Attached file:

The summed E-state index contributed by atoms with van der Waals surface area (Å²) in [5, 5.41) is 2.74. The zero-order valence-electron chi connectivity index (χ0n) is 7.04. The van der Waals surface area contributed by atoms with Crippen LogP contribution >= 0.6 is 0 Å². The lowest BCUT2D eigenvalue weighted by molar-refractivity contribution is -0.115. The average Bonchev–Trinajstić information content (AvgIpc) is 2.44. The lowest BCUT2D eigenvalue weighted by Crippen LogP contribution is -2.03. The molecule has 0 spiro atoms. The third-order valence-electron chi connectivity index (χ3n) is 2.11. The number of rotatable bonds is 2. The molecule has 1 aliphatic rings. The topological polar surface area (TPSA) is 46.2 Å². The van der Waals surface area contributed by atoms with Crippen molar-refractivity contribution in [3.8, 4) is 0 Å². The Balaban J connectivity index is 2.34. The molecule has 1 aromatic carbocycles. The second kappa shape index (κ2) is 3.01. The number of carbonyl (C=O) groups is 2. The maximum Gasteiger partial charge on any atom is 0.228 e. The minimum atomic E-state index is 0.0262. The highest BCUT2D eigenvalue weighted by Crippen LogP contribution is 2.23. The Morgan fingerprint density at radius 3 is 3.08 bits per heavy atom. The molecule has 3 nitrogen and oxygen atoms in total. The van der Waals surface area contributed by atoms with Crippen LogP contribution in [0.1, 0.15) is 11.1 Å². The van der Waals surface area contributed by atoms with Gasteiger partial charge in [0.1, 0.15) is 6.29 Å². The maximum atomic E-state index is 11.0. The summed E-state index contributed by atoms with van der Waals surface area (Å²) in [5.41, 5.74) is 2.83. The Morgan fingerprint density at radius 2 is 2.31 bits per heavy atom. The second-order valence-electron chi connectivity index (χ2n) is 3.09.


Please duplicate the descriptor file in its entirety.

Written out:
The summed E-state index contributed by atoms with van der Waals surface area (Å²) in [5, 5.41) is 2.74. The zero-order valence-electron chi connectivity index (χ0n) is 7.04. The van der Waals surface area contributed by atoms with Crippen LogP contribution >= 0.6 is 0 Å². The lowest BCUT2D eigenvalue weighted by molar-refractivity contribution is -0.115. The average Bonchev–Trinajstić information content (AvgIpc) is 2.44. The lowest BCUT2D eigenvalue weighted by Crippen LogP contribution is -2.03. The molecule has 0 spiro atoms. The third-order valence-electron chi connectivity index (χ3n) is 2.11. The number of rotatable bonds is 2. The molecule has 1 aliphatic rings. The topological polar surface area (TPSA) is 46.2 Å². The van der Waals surface area contributed by atoms with Crippen molar-refractivity contribution in [3.8, 4) is 0 Å². The Balaban J connectivity index is 2.34. The molecule has 1 aromatic carbocycles. The second kappa shape index (κ2) is 3.01. The number of carbonyl (C=O) groups is 2. The maximum Gasteiger partial charge on any atom is 0.228 e. The minimum atomic E-state index is 0.0262. The highest BCUT2D eigenvalue weighted by Crippen LogP contribution is 2.23. The Morgan fingerprint density at radius 3 is 3.08 bits per heavy atom. The molecule has 3 nitrogen and oxygen atoms in total. The van der Waals surface area contributed by atoms with Crippen LogP contribution in [0.1, 0.15) is 11.1 Å². The van der Waals surface area contributed by atoms with Gasteiger partial charge in [0.1, 0.15) is 6.29 Å². The maximum atomic E-state index is 11.0. The summed E-state index contributed by atoms with van der Waals surface area (Å²) in [5.41, 5.74) is 2.83. The Morgan fingerprint density at radius 2 is 2.31 bits per heavy atom. The second-order valence-electron chi connectivity index (χ2n) is 3.09.